'Looks it,' said the Archchancellor, bluntly. 'Damn great black thing. What we need around here, man, is a lot less stone and wood and a bit more jolliness. A few sportin' prints, yer know. An ornament or two.'
'I shall see to it directly,' lied the Bursar smoothly. He remembered the sheaf of papers under his arm. 'In the meantime, Master, perhaps you would care to-'
'Right,' said the Archchancellor, ramming his pointed hat on his head. 'Good man. Now, got a sick dragon to see to. Little devil hasn't touched his tar oil for days.'
'Your signature on one or two of-' the Bursar burbled hurriedly.
'Can't be havin' with all that stuff,' said the Archchancellor, waving him away. 'Too much damn paper around here as it is. And-' He stared through the Bursar, as if he had just remembered something. 'Saw a funny thing this mornin',' he said. 'Saw a monkey in the quad. Bold as brass.'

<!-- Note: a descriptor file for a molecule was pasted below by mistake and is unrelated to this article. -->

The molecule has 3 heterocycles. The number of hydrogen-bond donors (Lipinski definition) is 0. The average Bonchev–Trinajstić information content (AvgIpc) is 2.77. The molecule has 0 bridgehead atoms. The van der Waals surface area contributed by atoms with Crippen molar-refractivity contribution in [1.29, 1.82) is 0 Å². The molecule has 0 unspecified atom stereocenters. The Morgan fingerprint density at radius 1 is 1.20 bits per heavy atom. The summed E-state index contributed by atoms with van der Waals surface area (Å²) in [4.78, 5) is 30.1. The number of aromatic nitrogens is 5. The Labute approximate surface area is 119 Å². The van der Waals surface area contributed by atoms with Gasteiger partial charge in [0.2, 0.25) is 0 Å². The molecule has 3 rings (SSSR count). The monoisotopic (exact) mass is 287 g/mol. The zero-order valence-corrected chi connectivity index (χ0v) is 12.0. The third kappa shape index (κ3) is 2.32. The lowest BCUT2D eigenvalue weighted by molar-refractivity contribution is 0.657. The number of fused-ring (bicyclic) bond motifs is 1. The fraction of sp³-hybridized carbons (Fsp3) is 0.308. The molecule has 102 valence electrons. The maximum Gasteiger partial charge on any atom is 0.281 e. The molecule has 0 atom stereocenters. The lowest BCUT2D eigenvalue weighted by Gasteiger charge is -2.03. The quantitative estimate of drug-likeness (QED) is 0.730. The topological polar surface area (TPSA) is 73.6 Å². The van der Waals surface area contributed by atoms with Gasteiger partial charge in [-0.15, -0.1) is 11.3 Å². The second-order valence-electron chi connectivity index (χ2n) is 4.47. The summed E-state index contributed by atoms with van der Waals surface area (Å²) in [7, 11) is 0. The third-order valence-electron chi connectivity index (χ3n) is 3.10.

'Oh, yes,' said the Bursar, cheerfully. 'That would be the Librarian.'
'Got a pet, has he?'
'No, you misunderstand me, Archchancellor,' said the Bursar cheerfully. 'That was the Librarian.'
The Archchancellor stared at him.
The Bursar's smile began to glaze.
'The Librarian's a monkey?'
It took some time for the Bursar to explain matters clearly, and then the Archchancellor said: 'What yer tellin' me, then, is that this chap got himself turned into a monkey by magic?'
'An accident in the Library, yes. Magical explosion. One minute a human, next minute an orang-utan. And you mustn't call him a monkey, Master. He's an ape.'
'Same damn difference, surely?'
'Apparently not. He gets very, er, aggressive if you call him a monkey.'
'He doesn't stick his bottom at people, does he?'
The Bursar closed his eyes and shuddered. 'No, Master. You're thinking of baboons.'
'Ah.' The Archchancellor considered this. 'Haven't got any of them workin' here, then?'
'No, Master. Just the Librarian, Master.'